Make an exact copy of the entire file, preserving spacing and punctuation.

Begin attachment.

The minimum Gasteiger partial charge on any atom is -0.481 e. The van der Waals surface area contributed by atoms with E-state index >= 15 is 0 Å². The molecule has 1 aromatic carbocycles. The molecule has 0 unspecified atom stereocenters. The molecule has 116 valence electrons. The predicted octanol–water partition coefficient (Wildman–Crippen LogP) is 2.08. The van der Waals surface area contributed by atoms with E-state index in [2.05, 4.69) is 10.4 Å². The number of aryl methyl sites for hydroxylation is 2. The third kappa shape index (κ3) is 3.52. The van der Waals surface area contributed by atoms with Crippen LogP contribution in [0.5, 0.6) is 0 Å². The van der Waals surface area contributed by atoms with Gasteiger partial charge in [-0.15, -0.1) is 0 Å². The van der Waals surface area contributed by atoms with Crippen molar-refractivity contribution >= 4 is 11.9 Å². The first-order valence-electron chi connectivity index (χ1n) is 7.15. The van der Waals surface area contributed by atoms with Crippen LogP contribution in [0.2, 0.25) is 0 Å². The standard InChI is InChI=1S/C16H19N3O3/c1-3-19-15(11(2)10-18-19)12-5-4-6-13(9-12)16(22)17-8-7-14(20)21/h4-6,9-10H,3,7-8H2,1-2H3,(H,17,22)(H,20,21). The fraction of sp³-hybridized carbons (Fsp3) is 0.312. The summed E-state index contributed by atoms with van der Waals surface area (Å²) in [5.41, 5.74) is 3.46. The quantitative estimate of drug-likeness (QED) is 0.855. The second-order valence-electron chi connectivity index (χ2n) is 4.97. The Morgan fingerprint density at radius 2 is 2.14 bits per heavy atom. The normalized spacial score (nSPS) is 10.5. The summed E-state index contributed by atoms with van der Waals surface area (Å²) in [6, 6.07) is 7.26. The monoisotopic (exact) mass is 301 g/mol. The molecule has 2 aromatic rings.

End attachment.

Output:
The minimum Gasteiger partial charge on any atom is -0.481 e. The van der Waals surface area contributed by atoms with E-state index >= 15 is 0 Å². The molecule has 1 aromatic carbocycles. The molecule has 0 unspecified atom stereocenters. The molecule has 116 valence electrons. The predicted octanol–water partition coefficient (Wildman–Crippen LogP) is 2.08. The van der Waals surface area contributed by atoms with E-state index in [2.05, 4.69) is 10.4 Å². The number of aryl methyl sites for hydroxylation is 2. The third kappa shape index (κ3) is 3.52. The van der Waals surface area contributed by atoms with Crippen LogP contribution in [0.5, 0.6) is 0 Å². The van der Waals surface area contributed by atoms with Gasteiger partial charge in [-0.15, -0.1) is 0 Å². The van der Waals surface area contributed by atoms with Crippen molar-refractivity contribution >= 4 is 11.9 Å². The first-order valence-electron chi connectivity index (χ1n) is 7.15. The van der Waals surface area contributed by atoms with Crippen LogP contribution in [0.2, 0.25) is 0 Å². The standard InChI is InChI=1S/C16H19N3O3/c1-3-19-15(11(2)10-18-19)12-5-4-6-13(9-12)16(22)17-8-7-14(20)21/h4-6,9-10H,3,7-8H2,1-2H3,(H,17,22)(H,20,21). The fraction of sp³-hybridized carbons (Fsp3) is 0.312. The summed E-state index contributed by atoms with van der Waals surface area (Å²) in [5.41, 5.74) is 3.46. The quantitative estimate of drug-likeness (QED) is 0.855. The second-order valence-electron chi connectivity index (χ2n) is 4.97. The Morgan fingerprint density at radius 2 is 2.14 bits per heavy atom. The normalized spacial score (nSPS) is 10.5. The summed E-state index contributed by atoms with van der Waals surface area (Å²) in [6, 6.07) is 7.26. The monoisotopic (exact) mass is 301 g/mol. The molecule has 2 aromatic rings.